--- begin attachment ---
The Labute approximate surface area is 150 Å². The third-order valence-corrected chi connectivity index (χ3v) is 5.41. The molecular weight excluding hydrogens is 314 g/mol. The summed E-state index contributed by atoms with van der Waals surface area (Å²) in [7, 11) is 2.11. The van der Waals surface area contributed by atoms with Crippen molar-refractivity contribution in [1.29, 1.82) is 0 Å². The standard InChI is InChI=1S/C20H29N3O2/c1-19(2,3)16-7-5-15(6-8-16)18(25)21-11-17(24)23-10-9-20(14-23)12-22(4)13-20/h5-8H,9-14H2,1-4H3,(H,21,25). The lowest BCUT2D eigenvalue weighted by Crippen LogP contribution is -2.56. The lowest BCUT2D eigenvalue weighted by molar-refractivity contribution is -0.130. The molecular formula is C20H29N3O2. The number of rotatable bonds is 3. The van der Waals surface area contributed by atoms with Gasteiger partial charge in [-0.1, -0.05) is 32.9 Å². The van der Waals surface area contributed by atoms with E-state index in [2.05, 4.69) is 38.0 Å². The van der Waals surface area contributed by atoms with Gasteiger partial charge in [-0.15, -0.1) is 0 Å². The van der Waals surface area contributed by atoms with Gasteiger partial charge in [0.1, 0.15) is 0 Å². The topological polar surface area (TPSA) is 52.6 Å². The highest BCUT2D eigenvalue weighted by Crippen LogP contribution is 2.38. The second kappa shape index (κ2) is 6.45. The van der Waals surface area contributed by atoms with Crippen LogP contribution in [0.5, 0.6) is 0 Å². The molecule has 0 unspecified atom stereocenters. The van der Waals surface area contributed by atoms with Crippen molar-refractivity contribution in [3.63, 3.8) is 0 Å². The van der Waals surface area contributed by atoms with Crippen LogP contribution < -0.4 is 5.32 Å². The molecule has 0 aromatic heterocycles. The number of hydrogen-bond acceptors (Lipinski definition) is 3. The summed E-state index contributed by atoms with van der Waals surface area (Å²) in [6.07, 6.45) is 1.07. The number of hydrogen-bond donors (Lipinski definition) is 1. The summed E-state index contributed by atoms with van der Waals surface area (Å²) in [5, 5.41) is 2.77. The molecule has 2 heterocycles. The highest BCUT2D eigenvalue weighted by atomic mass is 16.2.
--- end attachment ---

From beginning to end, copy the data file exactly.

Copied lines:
The Labute approximate surface area is 150 Å². The third-order valence-corrected chi connectivity index (χ3v) is 5.41. The molecular weight excluding hydrogens is 314 g/mol. The summed E-state index contributed by atoms with van der Waals surface area (Å²) in [7, 11) is 2.11. The van der Waals surface area contributed by atoms with Crippen molar-refractivity contribution in [1.29, 1.82) is 0 Å². The standard InChI is InChI=1S/C20H29N3O2/c1-19(2,3)16-7-5-15(6-8-16)18(25)21-11-17(24)23-10-9-20(14-23)12-22(4)13-20/h5-8H,9-14H2,1-4H3,(H,21,25). The lowest BCUT2D eigenvalue weighted by Crippen LogP contribution is -2.56. The lowest BCUT2D eigenvalue weighted by molar-refractivity contribution is -0.130. The molecular formula is C20H29N3O2. The number of rotatable bonds is 3. The van der Waals surface area contributed by atoms with Gasteiger partial charge in [-0.1, -0.05) is 32.9 Å². The van der Waals surface area contributed by atoms with E-state index in [2.05, 4.69) is 38.0 Å². The van der Waals surface area contributed by atoms with Gasteiger partial charge in [-0.15, -0.1) is 0 Å². The van der Waals surface area contributed by atoms with Gasteiger partial charge in [0.1, 0.15) is 0 Å². The topological polar surface area (TPSA) is 52.6 Å². The highest BCUT2D eigenvalue weighted by Crippen LogP contribution is 2.38. The second kappa shape index (κ2) is 6.45. The van der Waals surface area contributed by atoms with Crippen LogP contribution in [0.5, 0.6) is 0 Å². The molecule has 0 unspecified atom stereocenters. The van der Waals surface area contributed by atoms with Crippen molar-refractivity contribution in [3.63, 3.8) is 0 Å². The van der Waals surface area contributed by atoms with Crippen LogP contribution < -0.4 is 5.32 Å². The molecule has 0 aromatic heterocycles. The number of hydrogen-bond acceptors (Lipinski definition) is 3. The summed E-state index contributed by atoms with van der Waals surface area (Å²) in [6.07, 6.45) is 1.07. The number of hydrogen-bond donors (Lipinski definition) is 1. The summed E-state index contributed by atoms with van der Waals surface area (Å²) in [5, 5.41) is 2.77. The molecule has 2 heterocycles. The highest BCUT2D eigenvalue weighted by atomic mass is 16.2.